Iranian media bragged overnight on Wednesday and Thursday that it had detained “diplomats” who were spying. The claims assert that the diplomats had used their diplomatic cover to collect samples and collect activity that led the Iranian IRGC Intelligence Organization to become suspicious and detain them.

“These spy diplomats were observed by IRGC drones while sampling the soil of the forbidden area in the central desert of Iran,” the Iranian media linked to the IRGC said. This may be a way for Iran’s IRGC intelligence organization to rehabilitate its image, it may also be cover for missile advancement and also be a way to wring concessions for a new Iran deal.

The claims at both Fars and Tasnim assert that this is some success for Iran’s intelligence operations. “These videos also show how some people under the guise of tourists or researchers approach the country’s military sites and try to take intelligence measures.”
Why are we hearing about this just now?

The report comes in the context of several important moving pieces in the region. First, it comes amid the JCPOA Iran deal talks. Recent talks in Doha and in Europe are aimed at reviving the deal. Iran seems to believe this is a possibility, after appearing to walk away several times. Is this a good time to arrest European diplomats in order to pressure the Europeans?

Second, the reports come as there is focus on Iran’s missile and drone threats in the region. The US is concerned about drone threats. In addition, the return to aspects of the deal could hinge on Iran’s uranium enrichment progress and also its desire to create missiles that could possibly hold a nuclear payload.

Iran has good reason to keep secret what it is doing in the desert.

Third, let’s recall that Iran’s intelligence organization of the IRGC has suffered setbacks in recent months and has had staff changes. Jason Brodsky wrote at Middle East Institute that “the departure of Hossein Taeb from his post as the head of Iran’s Islamic Revolutionary Guard Corps’ Intelligence Organization (IRGC-IO) triggered a wave of reshuffling in the command structure of the guardsmen.

But the story is more than just a reaction to Iran’s unsuccessful terrorist targeting of Israelis in Turkey and counterintelligence lapses. There are internal power struggles and a natural maturation of the Islamic Republic’s security structure that also likely figured into the decision to remove Taeb.”
Let’s break it down

Let’s unpack these three scenarios. First, Iran is trying to wring concessions from the West. Iranian agents decide to pick up some foreigners as part of the usual Iranian hostage taking. In addition the arrests take place, supposedly, after the foreigners visit the Shahdad desert.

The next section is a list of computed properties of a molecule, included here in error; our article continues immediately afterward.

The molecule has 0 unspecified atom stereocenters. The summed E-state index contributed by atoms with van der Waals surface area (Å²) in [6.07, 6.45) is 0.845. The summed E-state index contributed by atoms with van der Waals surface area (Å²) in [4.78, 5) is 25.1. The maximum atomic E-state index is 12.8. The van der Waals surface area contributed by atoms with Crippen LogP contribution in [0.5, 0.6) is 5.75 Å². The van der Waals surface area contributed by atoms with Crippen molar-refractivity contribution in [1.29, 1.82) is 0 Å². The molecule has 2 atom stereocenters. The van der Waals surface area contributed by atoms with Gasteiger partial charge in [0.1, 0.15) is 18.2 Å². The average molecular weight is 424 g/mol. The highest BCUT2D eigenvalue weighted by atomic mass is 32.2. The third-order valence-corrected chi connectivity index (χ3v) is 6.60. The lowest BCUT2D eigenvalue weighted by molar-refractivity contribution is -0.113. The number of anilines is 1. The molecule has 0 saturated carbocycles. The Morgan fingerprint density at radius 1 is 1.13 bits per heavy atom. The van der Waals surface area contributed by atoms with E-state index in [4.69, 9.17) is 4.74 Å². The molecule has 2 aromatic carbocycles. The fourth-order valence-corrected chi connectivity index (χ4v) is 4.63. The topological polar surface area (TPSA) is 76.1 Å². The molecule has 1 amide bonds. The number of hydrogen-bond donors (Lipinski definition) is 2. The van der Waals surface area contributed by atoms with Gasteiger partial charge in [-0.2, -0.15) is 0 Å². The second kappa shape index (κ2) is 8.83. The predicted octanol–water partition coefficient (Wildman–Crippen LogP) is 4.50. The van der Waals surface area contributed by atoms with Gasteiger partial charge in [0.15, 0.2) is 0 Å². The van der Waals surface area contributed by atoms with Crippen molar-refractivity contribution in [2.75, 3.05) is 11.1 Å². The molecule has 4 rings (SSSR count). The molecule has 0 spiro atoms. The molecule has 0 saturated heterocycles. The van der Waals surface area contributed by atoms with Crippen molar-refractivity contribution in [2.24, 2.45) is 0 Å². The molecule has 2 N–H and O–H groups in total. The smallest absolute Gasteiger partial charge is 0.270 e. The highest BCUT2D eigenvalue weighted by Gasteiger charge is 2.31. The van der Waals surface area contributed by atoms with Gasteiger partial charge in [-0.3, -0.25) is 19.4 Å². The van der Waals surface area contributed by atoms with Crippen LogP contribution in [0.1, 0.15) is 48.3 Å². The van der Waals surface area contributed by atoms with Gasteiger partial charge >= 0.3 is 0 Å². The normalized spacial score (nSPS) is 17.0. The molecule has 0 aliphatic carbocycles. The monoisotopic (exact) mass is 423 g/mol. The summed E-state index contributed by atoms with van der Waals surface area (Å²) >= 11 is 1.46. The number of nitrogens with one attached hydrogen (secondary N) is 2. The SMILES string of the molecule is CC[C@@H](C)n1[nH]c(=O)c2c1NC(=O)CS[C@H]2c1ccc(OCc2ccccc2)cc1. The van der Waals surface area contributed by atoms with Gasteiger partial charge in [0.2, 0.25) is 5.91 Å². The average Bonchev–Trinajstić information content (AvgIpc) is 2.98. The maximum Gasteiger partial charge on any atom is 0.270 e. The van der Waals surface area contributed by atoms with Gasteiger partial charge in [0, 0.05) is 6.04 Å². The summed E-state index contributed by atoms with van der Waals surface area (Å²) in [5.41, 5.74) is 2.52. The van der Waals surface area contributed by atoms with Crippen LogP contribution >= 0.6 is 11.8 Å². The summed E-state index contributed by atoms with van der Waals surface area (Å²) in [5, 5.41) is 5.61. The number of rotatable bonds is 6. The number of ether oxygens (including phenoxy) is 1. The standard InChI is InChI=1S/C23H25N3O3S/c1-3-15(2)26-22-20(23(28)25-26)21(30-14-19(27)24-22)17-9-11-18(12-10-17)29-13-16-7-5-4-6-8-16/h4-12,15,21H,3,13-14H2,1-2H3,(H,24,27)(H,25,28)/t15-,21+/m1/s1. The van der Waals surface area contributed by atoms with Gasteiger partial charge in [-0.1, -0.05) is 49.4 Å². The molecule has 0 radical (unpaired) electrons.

The Iranian reports, repeated by foreign media, note that the diplomats were detained by the Islamic Revolutionary Guard Corps (IRGC) “after it was determined they took the samples in a ‘forbidden area’ where missile exercises were carried out in the Shahdad desert in southeastern Kerman province,” noted Anadolu news agency.

This would be big news, if diplomats were arrested. Among those supposedly detained was the British deputy ambassador. But the UK disputes this. Of course, language matters. Reports of an “arrest” may be inaccurate. But Iran has made the assertion and the assertion is designed to create some kind of storm.

Now let’s consider a third issue here. Iran openly admits it is sensitive now because of “missile exercises.” Why admit this? It’s not exactly keeping it secret. So is Iran hiding some kind of missile advancement, but also showing off that it is detaining foreigners near the drills at the same time? Or, is the more likely scenario, that Iran’s intelligence service wants to rehabilitate its image after months of failure. What better way to do that then to detain or claim to detain some Europeans?

The Tehran regime is a sophisticated regime. It does not do things in a ham-handed manner, the way one may expect of Ankara’s current regime. The IRGC has its own logic and skills and desire to appear to be defending the regime.

That the IRGC’s image was tarnished in recent months is clear. That it wants to show it can detain some people, make up a big story to protect some “missile” tests, while also rocking the Iran deal boat, may be in it and the regime’s interest. It remains to be scene which scenario, or all three, are related to why Iran pounced on these foreigners.

Source » jpost